Every year thousands of children contact Childline about being bullied online and tell us that they feel it is hard to escape from.
Children talk to our counsellors about being sent threatening and abusive messages, being excluded from online games and having their virtual identities stolen to embarrass or cause them trouble.
Online bullying is not a separate entity from face-to-face bullying. In fact, for many young people, the lines between the two are blurred because they experience bullying from the same people in both physical and online environments.
All children who are affected by bullying can suffer harm – whether they are bullied, they witness bullying or they bully others – and it can have a long-term impact on their mental wellbeing. It’s important to ensure that every child knows who they can turn to for support.
How to handle bullying as a parent
If a parent thinks their child is being bullied online, it can be hard to remain calm, but it’s crucial not to overwhelm a child with questions.
Taking their device away is likely to make them feel that whatever has happened is their fault. Instead, it’s helpful to listen to their worries, provide them with reassurance, suggest they take some time away from certain apps and explore how to report and block people online.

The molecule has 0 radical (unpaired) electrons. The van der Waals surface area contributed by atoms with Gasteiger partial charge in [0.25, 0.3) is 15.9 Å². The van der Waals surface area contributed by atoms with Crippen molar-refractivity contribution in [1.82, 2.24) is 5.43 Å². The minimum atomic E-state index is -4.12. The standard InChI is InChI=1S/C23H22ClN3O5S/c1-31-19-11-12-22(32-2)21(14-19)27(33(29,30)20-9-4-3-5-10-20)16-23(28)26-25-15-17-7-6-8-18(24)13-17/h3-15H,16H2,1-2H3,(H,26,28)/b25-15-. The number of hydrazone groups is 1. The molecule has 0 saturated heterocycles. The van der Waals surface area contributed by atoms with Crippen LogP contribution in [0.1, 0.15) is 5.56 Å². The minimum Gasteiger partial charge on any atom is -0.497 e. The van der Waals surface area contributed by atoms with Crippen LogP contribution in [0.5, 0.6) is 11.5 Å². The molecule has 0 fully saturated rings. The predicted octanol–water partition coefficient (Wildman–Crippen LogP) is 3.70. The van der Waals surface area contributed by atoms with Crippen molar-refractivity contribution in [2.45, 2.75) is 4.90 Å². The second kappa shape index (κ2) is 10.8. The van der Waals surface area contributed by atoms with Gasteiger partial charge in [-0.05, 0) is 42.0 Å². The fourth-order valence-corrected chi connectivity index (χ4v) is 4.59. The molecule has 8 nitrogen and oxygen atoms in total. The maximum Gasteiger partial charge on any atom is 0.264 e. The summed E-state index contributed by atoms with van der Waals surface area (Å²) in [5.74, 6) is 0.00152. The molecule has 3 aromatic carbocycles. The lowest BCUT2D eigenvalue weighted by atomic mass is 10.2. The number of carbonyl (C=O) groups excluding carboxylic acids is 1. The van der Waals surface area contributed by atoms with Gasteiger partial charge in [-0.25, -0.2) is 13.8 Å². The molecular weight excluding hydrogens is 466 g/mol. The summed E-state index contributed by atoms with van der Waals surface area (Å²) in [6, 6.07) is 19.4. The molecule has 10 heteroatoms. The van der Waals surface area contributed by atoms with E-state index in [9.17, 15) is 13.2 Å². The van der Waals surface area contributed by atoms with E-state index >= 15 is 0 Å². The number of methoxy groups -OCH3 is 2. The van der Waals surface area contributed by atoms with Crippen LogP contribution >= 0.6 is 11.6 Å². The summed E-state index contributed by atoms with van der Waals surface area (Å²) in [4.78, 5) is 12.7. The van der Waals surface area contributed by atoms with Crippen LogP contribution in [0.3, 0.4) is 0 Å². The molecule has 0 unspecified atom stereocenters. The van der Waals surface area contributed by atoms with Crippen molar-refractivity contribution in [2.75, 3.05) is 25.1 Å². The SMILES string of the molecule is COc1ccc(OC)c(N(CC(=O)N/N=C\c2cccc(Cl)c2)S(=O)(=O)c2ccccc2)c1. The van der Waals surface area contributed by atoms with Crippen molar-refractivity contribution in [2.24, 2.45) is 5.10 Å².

Most bullying isn’t against the law, but you can contact the police if you believe that someone has committed a crime, including sharing or threatening to share a nude image and bullying because of race, gender, sexual identity or a disability.
It is also good for parents to talk to their child about their activity online so they do not encourage bullying behaviour. For example, it is advisable not to react in any way to a post designed to bully someone, such as by sharing or commenting, because this can make it more popular and visible.
Help and support is available
Children may find it difficult to talk about what they are going through with someone they know, so it is important that they know Childline counsellors are here to listen and support them. There are also message boards where they can talk to their peers at childline.org.uk.
Last year, NSPCC Scotland and respectme, Scotland’s anti-bullying service, launched Think B4 You Type – a toolkit for use by school staff and local authorities to help prevent online bullying.
Carla Malseed is NSPCC Scotland campaigns manager